I am not sure (none / 0) (#59)
    by Darby on Tue May 01, 2012 at 05:46:22 PM EST
    If a non profit is set up to donate to a legal fund that goes to  o'mara. If it bypasses gz  completely I am not a tax lawyer so I am not certain if or how this could happen.

    The use of new media forms (none / 0) (#9)
    by KeysDan on Tue May 01, 2012 at 10:45:32 AM EST
    by the defense attorney, on behalf of the defendant, is unusual, but smart.   It seems to be taking advantage of technology to update the old-fashioned press release, along with opportunity for interactions.  The social media presence permits a modicum of control for the defense--without complete reliance on journalistic reports and interpretations.

    It does bring a responsibility to Mr. O'Mara to focus on the legal proceedings and to moderate comments effectively.  Certainly, an educational thrust, albeit with the defense's  point of view, would be valuable. So much of this case, it seems to me, has been colored by either mis-information or dislike of the investigation and controlling laws, rather than  application of these laws to this specific case.  It may be that the prosecution will need to bring its perspectives into a clearer public focus as well---unless and until the Court decides that a gag order is in the best interest of justice.

    If the Marting family (5.00 / 1) (#11)
    by AngryBlackGuy on Tue May 01, 2012 at 10:48:26 AM EST
    set up it's own mirror website, would you have an issue?

    I am not sure what a "mirror" (none / 0) (#12)
    by KeysDan on Tue May 01, 2012 at 10:55:08 AM EST
    website would mean or entail.  But, if it was essentially that which I understand and envision is the intent of the defense, albeit with a prosecution/family point of view, I would have no issue.

    That is what I mean (5.00 / 1) (#14)
    by AngryBlackGuy on Tue May 01, 2012 at 10:59:51 AM EST
    and you are consistent.

    I think that if you are against the Martin's using the media to correct information about Trayvon and address other issues, you should be against the idea of a defense website that allows comments.

    But we'll see how it all works out.


    Both Parties... (5.00 / 3) (#16)
    by ScottW714 on Tue May 01, 2012 at 11:12:39 AM EST
    ...should just post press releases and leave it at that.  This is non-sense, at anyone here knows, one ID can contaminate the conversation very quickly and unless the monitors are going to monitor every post before it's posted, this will be an epic failure.

    And ABG, I wouldn't worry too much, this could easily spin out against GZ.  And since the majority of folks are pro TM, the odds of that happening seem much more likely.  GZ will have far more hater the believers posting IMO.


    actually, that's sort of what i was (5.00 / 2) (#33)
    by cpinva on Tue May 01, 2012 at 12:32:50 PM EST
    thinking as well, ms. merrit's comments to the contrary notwithstanding. the risk of turning this into a circus, with adverse affects for his client, seems very high. it would seem to me a lower profile approach would have made far more sense.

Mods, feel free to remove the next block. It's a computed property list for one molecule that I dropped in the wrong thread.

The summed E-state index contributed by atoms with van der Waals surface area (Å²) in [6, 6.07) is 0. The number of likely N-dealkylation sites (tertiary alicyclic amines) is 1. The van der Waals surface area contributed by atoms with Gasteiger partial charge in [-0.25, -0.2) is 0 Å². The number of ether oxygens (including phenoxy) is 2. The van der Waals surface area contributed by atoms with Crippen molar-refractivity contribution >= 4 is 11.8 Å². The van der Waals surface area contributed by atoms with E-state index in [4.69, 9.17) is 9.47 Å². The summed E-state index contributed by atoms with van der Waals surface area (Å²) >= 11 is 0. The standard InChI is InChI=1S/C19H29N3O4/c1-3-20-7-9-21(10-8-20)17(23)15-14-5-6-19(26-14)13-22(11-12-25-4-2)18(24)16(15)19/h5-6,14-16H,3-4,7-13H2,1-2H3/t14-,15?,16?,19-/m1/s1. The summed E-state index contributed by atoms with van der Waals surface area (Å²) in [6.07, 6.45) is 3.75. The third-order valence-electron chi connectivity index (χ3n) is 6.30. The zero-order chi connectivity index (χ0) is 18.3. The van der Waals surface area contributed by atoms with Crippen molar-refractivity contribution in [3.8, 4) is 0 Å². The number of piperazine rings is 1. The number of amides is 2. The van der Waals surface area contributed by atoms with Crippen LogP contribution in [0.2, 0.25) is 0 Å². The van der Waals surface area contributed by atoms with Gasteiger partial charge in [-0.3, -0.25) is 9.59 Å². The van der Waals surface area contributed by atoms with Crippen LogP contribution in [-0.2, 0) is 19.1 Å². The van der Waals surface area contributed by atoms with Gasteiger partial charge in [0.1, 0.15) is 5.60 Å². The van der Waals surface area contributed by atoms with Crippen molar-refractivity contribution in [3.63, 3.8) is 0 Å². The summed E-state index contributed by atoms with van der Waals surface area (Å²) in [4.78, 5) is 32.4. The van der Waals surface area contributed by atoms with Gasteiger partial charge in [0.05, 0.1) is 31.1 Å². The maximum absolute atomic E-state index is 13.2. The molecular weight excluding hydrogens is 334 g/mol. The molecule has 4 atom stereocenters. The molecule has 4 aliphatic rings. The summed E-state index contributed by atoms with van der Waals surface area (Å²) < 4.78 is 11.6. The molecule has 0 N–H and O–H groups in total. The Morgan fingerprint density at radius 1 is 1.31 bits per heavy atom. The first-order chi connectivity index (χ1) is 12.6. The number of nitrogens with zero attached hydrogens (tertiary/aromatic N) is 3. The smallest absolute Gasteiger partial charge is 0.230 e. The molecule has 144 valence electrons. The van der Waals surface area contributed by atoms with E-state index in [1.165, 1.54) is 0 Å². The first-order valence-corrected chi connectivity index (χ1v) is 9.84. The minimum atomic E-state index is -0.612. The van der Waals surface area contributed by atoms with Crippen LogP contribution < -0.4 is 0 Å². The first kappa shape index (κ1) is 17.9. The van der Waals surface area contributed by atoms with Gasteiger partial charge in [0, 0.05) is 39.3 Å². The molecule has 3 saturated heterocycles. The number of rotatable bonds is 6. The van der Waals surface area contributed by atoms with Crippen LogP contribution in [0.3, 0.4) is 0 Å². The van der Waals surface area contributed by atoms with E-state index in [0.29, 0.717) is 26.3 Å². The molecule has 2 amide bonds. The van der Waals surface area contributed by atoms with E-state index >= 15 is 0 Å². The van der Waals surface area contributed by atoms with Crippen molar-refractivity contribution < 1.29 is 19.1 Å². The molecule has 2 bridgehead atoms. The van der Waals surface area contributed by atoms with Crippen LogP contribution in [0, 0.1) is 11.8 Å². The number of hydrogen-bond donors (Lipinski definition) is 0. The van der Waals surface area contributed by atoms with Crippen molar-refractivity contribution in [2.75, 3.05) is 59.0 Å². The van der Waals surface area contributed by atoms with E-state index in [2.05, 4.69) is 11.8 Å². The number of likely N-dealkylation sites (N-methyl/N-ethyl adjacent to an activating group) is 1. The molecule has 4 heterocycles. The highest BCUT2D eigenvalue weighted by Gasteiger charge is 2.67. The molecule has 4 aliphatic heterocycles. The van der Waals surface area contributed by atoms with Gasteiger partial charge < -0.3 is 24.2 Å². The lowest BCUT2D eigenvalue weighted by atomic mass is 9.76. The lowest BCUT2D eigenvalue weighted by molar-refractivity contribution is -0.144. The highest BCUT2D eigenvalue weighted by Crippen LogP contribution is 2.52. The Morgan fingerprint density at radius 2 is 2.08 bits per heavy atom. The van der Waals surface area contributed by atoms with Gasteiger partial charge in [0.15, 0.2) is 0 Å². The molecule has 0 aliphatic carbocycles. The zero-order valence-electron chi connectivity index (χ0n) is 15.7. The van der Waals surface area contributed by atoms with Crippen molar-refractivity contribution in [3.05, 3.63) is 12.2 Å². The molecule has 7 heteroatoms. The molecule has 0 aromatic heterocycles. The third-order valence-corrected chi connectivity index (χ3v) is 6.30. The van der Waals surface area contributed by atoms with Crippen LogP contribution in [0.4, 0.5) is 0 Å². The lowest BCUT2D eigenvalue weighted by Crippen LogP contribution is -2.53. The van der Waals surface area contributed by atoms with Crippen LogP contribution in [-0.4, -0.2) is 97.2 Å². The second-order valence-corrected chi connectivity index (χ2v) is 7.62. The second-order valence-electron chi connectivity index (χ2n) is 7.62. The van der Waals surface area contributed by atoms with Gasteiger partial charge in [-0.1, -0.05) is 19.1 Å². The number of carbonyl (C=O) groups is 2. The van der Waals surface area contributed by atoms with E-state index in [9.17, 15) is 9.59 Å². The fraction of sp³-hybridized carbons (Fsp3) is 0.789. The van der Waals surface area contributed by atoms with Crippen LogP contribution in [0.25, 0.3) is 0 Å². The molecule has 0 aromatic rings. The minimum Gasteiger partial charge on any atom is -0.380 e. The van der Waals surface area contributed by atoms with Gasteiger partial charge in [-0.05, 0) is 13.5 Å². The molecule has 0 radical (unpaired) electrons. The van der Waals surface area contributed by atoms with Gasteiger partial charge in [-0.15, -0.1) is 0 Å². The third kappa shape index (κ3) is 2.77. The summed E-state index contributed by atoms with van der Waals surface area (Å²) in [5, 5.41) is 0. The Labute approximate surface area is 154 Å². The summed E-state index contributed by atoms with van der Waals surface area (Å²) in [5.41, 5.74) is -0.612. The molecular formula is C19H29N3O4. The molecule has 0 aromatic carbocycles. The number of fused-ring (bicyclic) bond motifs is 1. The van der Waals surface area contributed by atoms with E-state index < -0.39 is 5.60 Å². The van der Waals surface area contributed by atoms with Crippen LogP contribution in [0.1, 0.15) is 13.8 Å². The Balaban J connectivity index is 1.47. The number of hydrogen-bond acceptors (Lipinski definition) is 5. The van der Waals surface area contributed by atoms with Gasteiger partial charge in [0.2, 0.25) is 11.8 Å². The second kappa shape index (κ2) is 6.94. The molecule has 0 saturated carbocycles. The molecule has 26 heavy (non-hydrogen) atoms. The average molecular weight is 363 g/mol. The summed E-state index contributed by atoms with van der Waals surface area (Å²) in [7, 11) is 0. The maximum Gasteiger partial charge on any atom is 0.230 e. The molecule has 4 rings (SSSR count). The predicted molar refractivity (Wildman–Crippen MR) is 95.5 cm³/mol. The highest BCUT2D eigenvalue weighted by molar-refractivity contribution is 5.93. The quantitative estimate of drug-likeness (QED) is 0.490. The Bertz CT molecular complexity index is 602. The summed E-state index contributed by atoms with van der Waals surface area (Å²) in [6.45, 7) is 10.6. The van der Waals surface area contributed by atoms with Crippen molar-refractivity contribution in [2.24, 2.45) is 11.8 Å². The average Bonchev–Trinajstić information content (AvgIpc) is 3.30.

the bottom line is that nothing the public has to say about the matter will have the least bit of impact on the trial (assuming there is one), and mr. zimmerman is simply opening himself and his family up to all sorts of potentially negative consequences.

    but hey, that's just my 2.37 cents worth.


    Assuming... (none / 0) (#36)
    by ScottW714 on Tue May 01, 2012 at 12:50:05 PM EST
    ...the jury is sequestered.

    It's already a circus (none / 0) (#64)
    by SuzieTampa on Tue May 01, 2012 at 06:18:45 PM EST
    In the beginning, Zimmerman and his family were not commenting, and that gave Ben Crump the time to try to shape the public's perception.

    If O'Mara gave out only an occasional news release, I guarantee reporters would dig up something. The bosses understand that a sensational case is good business. If reporters say there's nothing new to report, bosses will encourage them to find something.  


    Agree (none / 0) (#18)
    by AngryBlackGuy on Tue May 01, 2012 at 11:22:31 AM EST
    the martin family has had (none / 0) (#26)
    by Jeralyn on Tue May 01, 2012 at 12:13:35 PM EST
    a website for a long time, it raises funds.

    I think it's dangerous (5.00 / 2) (#13)
    by Towanda on Tue May 01, 2012 at 10:59:25 AM EST
    from experience with having to monitor websites, and I would think that TL would see the danger as well.  Trash posts up for even half a minute can be screen-captured and spread widely, while the host is still trying to delete the trash posts.

    The theory that this will save the law firm from having to hire someone to disseminate information and field calls the old-fashioned, human way is problematic, as the law firm will have to have someone monitoring the website(s), too.

    I have to wonder how familiar are O'Mara and his law firm with social media, fraught with perils.  But heck, it may create more job openings for my media-savvy son and other info science grads!


    perhaps they (none / 0) (#21)
    by Jeralyn on Tue May 01, 2012 at 11:59:46 AM EST
    have a system where comments are held for moderation before being accepted and posted. I haven't tried to post a comment, but many sites operate that way.

    Facebook does not operate that way (none / 0) (#22)
    by ruffian on Tue May 01, 2012 at 12:02:18 PM EST
    from what I have seen. Maybe there are more controls that corporate type pages get.

    i was referring to the (none / 0) (#28)
    by Jeralyn on Tue May 01, 2012 at 12:14:10 PM EST

    Yes, but Towanda's point applies to (5.00 / 3) (#30)
    by ruffian on Tue May 01, 2012 at 12:24:08 PM EST
    both sites. I don't see how these social media presences are going to save the firm any manpower.  There are other good reasons to have them though, some of which could backfire if they are not careful.

    Moderation aka monitoring (none / 0) (#38)
    by Towanda on Tue May 01, 2012 at 01:34:19 PM EST
    can work for websites -- although again, you are recommending a lot of work for a law firm -- but not for Facebook.  I was referring to both forms of social media but could have expanded my comment to make clear the distinctions; perhaps incorrectly, I presumed that posters here know their social media.

    Don't Know Nothin' 'Bout . . . (none / 0) (#49)
    by nomatter0nevermind on Tue May 01, 2012 at 04:40:20 PM EST